BIRDING AT CAMP WILLIAM PENN
IF YOU GO
Where: From Route 447 in Price Township, take Snow Hill Road for 5 miles. You will come to a crossroad. Go left (you are still on Snow Hill Road). Go about two-tenths of a mile, past a pull-off for an automated weather station. The parking area is on your right.
GPS coordinates: 41.153986, -75.149820
Trail information: Trail is mostly wide, grassy and flat. Delaware State Forest offers 83,519 acres of forested public land with lakes, creeks, waterfalls, and more than 100 miles of trails.
KNOW BEFORE YOU GO:
• No facilities or trash cans. Pack out what you pack in.
• A small, well-kept 19th-century cemetery is visible from the south edge of the trail. Many local names on the graves include Van Why, Miller, Post, Smith and Treible.
• Catch-and-release fishing is allowed at the manmade lake.
• Hike safely! Go with a buddy and tell someone where you will be and when you will return.
Virtual birding at Camp William Penn
By Carol Hillestad
By Carol Hillestad
For Brodhead Watershed Association
“Summer afternoon — summer afternoon; to me those have always been the two most beautiful words in the English language.”
Those words of Henry James rose to mind late one day in August as I tramp through fields near the watershed divide between the Brodhead and Bushkill creeks, at Camp William Penn in Delaware State Forest. Birders Darryl and Jackie Speicher lead the way.
Bugs and beetles and flying things are everywhere in the early evening light. Damselflies and darning needles hover and dart. Monarchs and spicebush butterflies flutter around bergamot, milkweed, and Queen Anne’s lace, the flower of my childhood meadows.
In unison, Darryl and Jackie stop, turn, and raise their binoculars. Among the maple leaves, a hatch-year goldfinch hounds its parent, the male, flittering and begging for food, the parent oblivious. We watch, transfixed.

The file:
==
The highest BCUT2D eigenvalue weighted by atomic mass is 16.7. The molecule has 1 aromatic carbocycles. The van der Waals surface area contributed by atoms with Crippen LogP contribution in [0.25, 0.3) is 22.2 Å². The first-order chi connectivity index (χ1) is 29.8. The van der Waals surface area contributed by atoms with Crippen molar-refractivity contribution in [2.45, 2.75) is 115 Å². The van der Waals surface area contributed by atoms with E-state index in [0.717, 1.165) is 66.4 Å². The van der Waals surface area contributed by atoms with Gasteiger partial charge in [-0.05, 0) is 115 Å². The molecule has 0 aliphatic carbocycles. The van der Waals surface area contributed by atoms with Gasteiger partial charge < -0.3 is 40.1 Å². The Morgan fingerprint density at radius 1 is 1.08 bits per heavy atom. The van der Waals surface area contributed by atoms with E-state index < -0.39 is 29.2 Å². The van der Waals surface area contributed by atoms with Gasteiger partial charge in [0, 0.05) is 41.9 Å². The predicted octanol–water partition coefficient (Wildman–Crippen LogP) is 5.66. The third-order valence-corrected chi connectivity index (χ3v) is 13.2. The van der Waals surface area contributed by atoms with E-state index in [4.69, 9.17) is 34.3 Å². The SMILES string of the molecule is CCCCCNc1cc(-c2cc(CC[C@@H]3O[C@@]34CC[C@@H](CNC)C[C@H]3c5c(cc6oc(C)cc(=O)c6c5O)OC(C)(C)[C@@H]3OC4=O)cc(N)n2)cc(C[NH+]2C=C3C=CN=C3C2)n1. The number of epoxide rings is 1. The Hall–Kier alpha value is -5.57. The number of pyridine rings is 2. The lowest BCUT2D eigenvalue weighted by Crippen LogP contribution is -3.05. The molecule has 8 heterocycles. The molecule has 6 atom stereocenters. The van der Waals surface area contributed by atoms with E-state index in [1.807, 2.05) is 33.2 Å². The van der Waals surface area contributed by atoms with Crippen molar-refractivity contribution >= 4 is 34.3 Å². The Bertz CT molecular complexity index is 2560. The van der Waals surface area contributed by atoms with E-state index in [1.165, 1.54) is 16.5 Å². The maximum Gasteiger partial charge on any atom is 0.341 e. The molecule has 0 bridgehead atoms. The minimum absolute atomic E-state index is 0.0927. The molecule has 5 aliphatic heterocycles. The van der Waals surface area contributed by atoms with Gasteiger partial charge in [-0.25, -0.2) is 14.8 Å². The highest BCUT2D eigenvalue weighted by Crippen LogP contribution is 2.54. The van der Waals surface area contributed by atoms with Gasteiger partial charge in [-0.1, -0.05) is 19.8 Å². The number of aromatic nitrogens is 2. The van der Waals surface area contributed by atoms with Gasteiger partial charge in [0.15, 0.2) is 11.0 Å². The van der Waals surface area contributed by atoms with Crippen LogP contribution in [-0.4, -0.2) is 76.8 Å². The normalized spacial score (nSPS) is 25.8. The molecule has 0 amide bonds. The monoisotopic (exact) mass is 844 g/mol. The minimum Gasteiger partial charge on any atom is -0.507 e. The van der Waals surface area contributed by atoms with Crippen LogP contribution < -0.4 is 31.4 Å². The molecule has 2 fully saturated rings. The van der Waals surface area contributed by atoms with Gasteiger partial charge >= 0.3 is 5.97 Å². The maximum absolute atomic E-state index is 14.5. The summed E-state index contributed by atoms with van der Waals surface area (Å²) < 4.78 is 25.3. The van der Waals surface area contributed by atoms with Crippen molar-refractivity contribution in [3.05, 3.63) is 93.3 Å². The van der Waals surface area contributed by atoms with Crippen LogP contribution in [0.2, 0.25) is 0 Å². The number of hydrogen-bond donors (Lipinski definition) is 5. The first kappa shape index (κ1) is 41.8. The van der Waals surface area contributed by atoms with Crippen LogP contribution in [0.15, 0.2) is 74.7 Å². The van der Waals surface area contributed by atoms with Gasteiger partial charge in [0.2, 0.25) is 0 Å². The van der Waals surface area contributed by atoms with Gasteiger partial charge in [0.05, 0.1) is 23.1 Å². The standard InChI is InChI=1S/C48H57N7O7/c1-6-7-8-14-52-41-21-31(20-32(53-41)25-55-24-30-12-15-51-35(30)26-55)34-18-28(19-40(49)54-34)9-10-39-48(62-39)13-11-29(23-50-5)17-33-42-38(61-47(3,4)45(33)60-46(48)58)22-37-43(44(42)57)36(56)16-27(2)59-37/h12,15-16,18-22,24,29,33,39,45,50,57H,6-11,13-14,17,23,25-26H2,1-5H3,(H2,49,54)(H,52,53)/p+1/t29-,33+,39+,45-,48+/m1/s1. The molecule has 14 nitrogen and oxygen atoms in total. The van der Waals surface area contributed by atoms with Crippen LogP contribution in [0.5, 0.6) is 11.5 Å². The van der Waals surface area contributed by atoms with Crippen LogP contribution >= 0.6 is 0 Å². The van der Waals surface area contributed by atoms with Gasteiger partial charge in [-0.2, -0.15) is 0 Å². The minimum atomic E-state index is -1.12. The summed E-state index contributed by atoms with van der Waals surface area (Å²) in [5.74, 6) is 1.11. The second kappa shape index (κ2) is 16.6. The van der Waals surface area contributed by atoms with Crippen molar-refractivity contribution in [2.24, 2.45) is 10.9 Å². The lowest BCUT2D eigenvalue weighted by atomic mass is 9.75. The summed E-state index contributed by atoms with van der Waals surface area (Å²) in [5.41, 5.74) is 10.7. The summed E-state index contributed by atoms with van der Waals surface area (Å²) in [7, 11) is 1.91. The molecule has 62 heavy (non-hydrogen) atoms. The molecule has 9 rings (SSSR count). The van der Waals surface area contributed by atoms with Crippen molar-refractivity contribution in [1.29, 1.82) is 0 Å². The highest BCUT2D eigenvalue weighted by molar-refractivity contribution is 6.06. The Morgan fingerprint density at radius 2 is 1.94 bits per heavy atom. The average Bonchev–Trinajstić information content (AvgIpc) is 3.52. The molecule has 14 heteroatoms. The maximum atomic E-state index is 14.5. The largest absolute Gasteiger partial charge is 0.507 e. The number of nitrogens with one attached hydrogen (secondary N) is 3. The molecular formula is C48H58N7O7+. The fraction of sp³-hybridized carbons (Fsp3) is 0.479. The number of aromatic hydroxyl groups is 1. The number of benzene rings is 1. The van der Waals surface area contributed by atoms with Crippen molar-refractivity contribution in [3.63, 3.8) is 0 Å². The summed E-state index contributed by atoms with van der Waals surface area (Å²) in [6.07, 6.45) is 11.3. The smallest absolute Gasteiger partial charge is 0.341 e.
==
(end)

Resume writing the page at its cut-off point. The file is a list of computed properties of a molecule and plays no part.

“Adding a new bird to your life-list is cool,” Darryl says. “But for me, it’s watching bird behavior that’s fascinating.”
On a nearby snag, a young yellow-bellied sapsucker chases its parent around, too. Another sapsucker swoops out and snags insects. “See, now that’s interesting,” Darryl says. “Sapsuckers are woodpeckers that drill holes in trees to snatch the insects that come to feed on the sap. But this one is hawking insects like a flycatcher.”
The buildings that once filled with campers from Philadelphia every summer are gone now. A large covered pavilion remains, at the edge of a small manmade lake. The water that flows from the outlet heads to Bushkill Creek on its way to the Delaware River, to become drinking water for millions of people in New York and Philadelphia.
The pond with its native cattails along the banks, the open meadow, stands of old white pines and Norway spruce, oaks and hickories and other deciduous trees, the standing and fallen deadwood — all these different habitats make for good birding.
We hear the “witchitee witchitee” of the common yellowthroat and get a glimpse through willow leaves of a yellow warbler that seems to be lit from within. As we follow the wide, grassy trail, Darryl speaks from the heart about the beauty of common birds of the Poconos — the American robin’s russet breast and intensely yellow beak, the cedar waxwing’s smooth-as-porcelain feathers, the iridescent green of the mallard. The “oh wow” birds are regulars here, too — great blue herons, American bald eagles and osprey.
It’s about a mile around the lake, and birds aren’t the only sight to be seen. The path skirts a marsh that feeds the lake, where a colony of beavers has been at work. Their dam keeps the water a foot or so higher than it would otherwise be, and their lodge, a natural “McMansion,” sits majestically in the middle of the wetland, crowned with a crop of invasive stilt grass.
“The foresters who manage these woods understand that the forest isn’t just standing lumber,” Darryl says. “They recognize the forest’s value as habitat and manage the woods to provide what other creatures need. Healthy woodlands mean healthy water, healthy balance of nature, healthy air, healthy human beings.”
The light is changing. It’s time to head back. In the hush, I breathe in the piney air — ah, summer afternoon … summer afternoon!
Carol Hillestad of Cresco is a writer and hike leader for Get Outdoors Poconos, a free hike series administered by Brodhead Watershed Association.
Photos by Carol Hillestad and Nancy Tully; video by Barbara Case
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